Today, the race remains a celebrated tradition. In the 2019 Mills Race, 103 yachts ranging from 26 to 68 feet in length competed in one of three courses: the Mills Trophy Course (78 miles), Governor’s Trophy Course (60.5 miles) or President’s Trophy Course (26 miles). Each course started 1.5 miles from Toledo Harbor Light and sailors raced through the night to finish in front of Put-in-Bay. Although the courses and boats have changed over the years, both the Mills Trophy and President’s Cup are highly sought after amongst Great Lakes sailors.
“When you’re a junior sailor, you walk into a yacht club, and you see those silver cups and [you think], ‘Someday I want my name on that,’” Commodore Duane Burgoyne, a local sailor who has raced in 32 Mills Races, said.
Another sailor, Dennis ‘Skip’ Dieball started off as junior sailor admiring the large silver cups. Since then, the Toledo native has become an international name in sailing—winning the 2015 Etchells World Championships, competing in the 2019 Pan American Games and starting his own sail-making business, Dieball Sails.
According to Dieball, the Mills Race has maintained its popularity in part because of the unique geography of the Western Lake Erie Basin. The shallowness of the water means weather is unpredictable, a challenge for sailors. Additionally, the western basin offers several islands easily accessible by sailboat.
As a business owner in addition to a sailor, Dieball also points to the economic impact of the Mills Race as a major benefit.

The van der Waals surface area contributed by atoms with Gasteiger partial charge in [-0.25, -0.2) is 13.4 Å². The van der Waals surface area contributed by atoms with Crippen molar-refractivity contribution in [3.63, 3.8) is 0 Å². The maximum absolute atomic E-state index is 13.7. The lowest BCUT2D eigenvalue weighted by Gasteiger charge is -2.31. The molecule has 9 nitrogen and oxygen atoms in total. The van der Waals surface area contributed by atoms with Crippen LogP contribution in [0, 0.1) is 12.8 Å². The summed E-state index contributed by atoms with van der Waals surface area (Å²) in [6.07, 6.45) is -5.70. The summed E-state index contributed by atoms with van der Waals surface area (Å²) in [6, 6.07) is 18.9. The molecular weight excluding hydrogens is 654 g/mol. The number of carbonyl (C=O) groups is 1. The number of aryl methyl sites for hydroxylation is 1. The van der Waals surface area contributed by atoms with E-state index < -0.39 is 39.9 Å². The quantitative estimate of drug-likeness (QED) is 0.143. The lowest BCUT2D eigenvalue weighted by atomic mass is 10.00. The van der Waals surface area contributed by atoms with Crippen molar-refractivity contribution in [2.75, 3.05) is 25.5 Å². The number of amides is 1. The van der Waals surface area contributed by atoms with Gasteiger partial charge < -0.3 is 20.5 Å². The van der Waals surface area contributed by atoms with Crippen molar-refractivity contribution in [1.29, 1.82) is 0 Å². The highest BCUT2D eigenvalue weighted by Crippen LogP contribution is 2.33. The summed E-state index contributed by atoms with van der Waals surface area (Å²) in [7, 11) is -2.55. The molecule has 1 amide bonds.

“The fact that [Toledo has] the Mills Race…for my business was a big deal because it offered a simple [incentive] to deliver a product,” Dieball said.
Sail-making businesses are not the only beneficiaries of the Mills Race. With up to 100 yachts competing in the event, thousands of sailors and supporters need lodging, food and other services in the Toledo and Put-in-Bay areas each year. As of data from the early 2000s, the Mills Race attracts an estimated 3,000 people each year to Toledo for the festivities.
To politicians and journalists around the country, Lake Erie is known more often for its environmental crises; national news sources report on the “slug of toxins” that plague the body of the water every year. While water quality should absolutely remain at the forefront of national conversations, it does not have to be the only defining identifier of Lake Erie.
If Toledo and the western basin can serve as the location for historic events like the Mills Race, what other events can the region foster? How else can the citizens of Toledo capitalize on the geographic asset of Lake Erie?
For many, Lake Erie is not just a source of competition or economic opportunity. Lake Erie is a recreational, cultural and economic asset to the region, and its potential for national and even international attention doesn’t stop with the Mills Race. It is the center of a larger community.
Perhaps Skip Dieball put it best while on a sailing trip on Lake Erie with his family: “‘Where else would we rather be right now than doing this?’”
The High School ThinkLab is a youth program dedicated to cultivating young people toward contributing meaningfully to our region through research, thought, creativity & storytelling. Learn more about the program here and read other participants’ stories here.